ESXi host configurations can easily be backed up and restored using either the vCLI's vicfg-cfgbackup or PowerCLI's Get-VMHostFirmware cmdlet. These commands along with others that perform "write" operations are only supported when you have a (paid) licensed version of ESXi. If you are using free ESXi, the remote commands are only available for "read-only" operations. For more details, please refer to this article here.
Note: In my personal opinion, it is much quicker and more efficient to re-install ESXi and apply your configurations using either a scripted deployment such as kickstart or a combination along with post configuration scripts. Re-installs become extremely trivial when you centralize your ESXi host configurations, even for small setups.
Having said that, if you are running free ESXi in a small shop or in a home lab and wish to backup your ESXi host configurations, you can still do so by leveraging a neat little tool called vim-cmd found within the ESXi Shell. There is a section under hostsvc/firmware which manages the ESXi host configuration which also uses the same vSphere APIs that both vicfg-cfgbackup & Get-VMHostFirmeware command uses.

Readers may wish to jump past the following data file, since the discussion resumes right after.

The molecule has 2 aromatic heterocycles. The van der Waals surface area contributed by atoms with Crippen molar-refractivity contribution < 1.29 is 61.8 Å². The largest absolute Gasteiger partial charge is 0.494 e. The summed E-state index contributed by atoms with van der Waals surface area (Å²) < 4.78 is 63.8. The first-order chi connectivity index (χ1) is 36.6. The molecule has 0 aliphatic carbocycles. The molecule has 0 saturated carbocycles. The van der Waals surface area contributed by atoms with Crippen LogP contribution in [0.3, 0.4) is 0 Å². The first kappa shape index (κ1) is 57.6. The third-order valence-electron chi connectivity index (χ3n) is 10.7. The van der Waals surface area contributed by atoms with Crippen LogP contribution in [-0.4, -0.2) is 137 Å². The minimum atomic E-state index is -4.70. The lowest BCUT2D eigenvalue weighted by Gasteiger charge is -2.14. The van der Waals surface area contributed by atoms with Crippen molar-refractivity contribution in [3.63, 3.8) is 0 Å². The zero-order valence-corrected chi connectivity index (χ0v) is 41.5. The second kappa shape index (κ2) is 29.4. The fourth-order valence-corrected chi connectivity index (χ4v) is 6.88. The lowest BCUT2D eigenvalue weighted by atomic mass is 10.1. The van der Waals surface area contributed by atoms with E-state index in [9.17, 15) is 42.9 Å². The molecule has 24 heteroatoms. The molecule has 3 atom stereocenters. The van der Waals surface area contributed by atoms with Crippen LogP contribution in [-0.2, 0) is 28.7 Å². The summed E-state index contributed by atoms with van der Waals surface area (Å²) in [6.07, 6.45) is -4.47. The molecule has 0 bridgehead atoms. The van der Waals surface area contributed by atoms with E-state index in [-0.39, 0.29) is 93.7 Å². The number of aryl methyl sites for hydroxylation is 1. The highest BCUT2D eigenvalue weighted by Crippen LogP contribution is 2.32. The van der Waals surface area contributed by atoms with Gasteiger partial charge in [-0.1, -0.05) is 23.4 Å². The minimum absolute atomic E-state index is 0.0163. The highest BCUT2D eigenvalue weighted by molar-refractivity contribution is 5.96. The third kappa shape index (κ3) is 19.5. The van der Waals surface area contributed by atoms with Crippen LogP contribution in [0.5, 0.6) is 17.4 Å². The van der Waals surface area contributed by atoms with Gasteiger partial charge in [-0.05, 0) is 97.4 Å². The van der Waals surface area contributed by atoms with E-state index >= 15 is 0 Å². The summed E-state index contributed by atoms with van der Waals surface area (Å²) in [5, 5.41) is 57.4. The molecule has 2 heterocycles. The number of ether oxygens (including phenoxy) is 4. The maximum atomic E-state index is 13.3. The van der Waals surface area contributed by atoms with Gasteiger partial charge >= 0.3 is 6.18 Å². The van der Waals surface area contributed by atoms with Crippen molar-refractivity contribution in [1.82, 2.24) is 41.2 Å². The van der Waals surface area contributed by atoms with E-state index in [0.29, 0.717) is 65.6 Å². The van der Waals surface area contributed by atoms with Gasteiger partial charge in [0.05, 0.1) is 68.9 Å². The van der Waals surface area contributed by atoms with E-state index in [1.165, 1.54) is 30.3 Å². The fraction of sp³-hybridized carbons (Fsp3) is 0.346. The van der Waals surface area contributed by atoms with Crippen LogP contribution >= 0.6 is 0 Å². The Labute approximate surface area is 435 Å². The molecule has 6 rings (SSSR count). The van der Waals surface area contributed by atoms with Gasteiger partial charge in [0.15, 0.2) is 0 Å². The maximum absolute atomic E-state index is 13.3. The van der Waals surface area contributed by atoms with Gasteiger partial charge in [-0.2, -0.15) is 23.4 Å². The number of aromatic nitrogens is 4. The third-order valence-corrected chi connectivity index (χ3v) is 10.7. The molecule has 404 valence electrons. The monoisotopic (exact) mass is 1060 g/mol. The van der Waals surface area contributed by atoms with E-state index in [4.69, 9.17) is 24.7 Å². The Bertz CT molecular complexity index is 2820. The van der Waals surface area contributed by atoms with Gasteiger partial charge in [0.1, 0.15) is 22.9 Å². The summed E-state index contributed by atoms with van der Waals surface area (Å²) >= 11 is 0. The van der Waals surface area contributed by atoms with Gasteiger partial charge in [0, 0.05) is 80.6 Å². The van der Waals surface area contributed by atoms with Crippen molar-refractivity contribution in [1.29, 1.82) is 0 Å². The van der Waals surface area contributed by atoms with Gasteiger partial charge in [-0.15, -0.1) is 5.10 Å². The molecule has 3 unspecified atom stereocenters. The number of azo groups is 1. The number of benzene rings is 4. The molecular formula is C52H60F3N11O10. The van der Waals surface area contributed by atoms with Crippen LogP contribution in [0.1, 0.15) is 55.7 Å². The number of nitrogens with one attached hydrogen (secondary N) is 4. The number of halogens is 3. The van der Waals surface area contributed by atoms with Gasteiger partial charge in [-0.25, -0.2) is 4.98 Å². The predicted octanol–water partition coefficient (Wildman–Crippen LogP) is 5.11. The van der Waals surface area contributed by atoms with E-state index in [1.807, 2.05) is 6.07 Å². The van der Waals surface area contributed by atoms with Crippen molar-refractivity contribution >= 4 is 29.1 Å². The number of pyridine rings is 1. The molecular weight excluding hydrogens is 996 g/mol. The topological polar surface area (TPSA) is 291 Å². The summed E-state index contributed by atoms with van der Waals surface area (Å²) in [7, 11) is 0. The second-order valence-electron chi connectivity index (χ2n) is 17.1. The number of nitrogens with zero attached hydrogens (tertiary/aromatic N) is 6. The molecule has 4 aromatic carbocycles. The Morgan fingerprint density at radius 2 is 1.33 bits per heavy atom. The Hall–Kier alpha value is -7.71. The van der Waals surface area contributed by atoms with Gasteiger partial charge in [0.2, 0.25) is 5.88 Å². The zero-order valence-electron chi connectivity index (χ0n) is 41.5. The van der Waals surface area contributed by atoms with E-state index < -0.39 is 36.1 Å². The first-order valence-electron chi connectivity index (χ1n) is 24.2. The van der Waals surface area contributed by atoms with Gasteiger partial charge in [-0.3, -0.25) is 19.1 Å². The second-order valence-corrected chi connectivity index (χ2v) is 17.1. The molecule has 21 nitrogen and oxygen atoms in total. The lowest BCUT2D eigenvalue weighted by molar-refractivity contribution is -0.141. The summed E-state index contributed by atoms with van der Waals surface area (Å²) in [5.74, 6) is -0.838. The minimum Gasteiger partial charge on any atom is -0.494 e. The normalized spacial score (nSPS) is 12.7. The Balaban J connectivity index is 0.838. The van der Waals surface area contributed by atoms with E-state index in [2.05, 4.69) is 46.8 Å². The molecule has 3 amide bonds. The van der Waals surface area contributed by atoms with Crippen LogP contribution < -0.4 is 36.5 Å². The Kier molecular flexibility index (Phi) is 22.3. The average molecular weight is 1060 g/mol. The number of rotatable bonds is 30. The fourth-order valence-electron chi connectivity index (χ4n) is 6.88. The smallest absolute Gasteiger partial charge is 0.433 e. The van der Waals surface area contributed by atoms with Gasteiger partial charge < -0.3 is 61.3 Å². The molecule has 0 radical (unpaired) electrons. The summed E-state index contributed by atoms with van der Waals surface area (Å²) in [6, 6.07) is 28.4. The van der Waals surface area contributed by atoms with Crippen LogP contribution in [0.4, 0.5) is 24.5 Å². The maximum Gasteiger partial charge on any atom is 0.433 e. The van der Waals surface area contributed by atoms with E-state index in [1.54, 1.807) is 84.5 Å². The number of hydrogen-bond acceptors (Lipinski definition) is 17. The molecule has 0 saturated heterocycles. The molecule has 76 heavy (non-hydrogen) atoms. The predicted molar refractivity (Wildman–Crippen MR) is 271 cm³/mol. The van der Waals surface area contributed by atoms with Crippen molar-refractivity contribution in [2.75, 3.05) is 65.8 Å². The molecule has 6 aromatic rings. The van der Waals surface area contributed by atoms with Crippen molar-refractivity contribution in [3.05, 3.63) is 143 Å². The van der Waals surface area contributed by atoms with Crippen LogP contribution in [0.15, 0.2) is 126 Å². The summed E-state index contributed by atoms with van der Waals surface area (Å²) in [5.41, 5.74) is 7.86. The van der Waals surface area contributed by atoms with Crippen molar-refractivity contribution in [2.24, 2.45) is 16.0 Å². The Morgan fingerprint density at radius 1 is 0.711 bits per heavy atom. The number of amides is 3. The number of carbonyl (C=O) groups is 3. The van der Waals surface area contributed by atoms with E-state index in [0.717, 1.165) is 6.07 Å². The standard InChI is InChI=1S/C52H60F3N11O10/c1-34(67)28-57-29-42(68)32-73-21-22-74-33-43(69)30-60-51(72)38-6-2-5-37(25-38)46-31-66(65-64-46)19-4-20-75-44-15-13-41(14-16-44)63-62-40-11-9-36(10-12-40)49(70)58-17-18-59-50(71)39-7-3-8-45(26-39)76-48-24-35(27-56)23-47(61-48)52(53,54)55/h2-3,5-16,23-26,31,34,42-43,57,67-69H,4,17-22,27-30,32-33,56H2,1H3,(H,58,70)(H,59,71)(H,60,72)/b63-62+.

Under this section of vim-cmd, there are four commands:
Prior to actually backing up your ESXi host configuration, run the following command which will flush the ESXi configuration changes:
To backup the ESXi host configurations, run the following command which will generate a file that will be automatically stored in /scratch/downloads and can also be downloaded from a web browser using the URL shown from the output:
Before restoring your ESXi host configurations, you will need to ensure the file is renamed to configBundle.tgz and stored under /tmp directory. You will also need to ensure the ESXi host is placed in maintenance mode by running the following command:
To restore the ESXi host configurations, run the following command and specify the backup configuration file which should reside in /tmp/configBundle.tgz:
vim-cmd hostsvc/firmware/restore_config /tmp/configBundle.tgz
Note: Upon completing the restore, it will automatically reboot your ESXi host.
Here is a screenshot using the above commands to backup and then restore ESXi host:
Note: You can not restore an ESXi host using a configuration file backed up from a different host.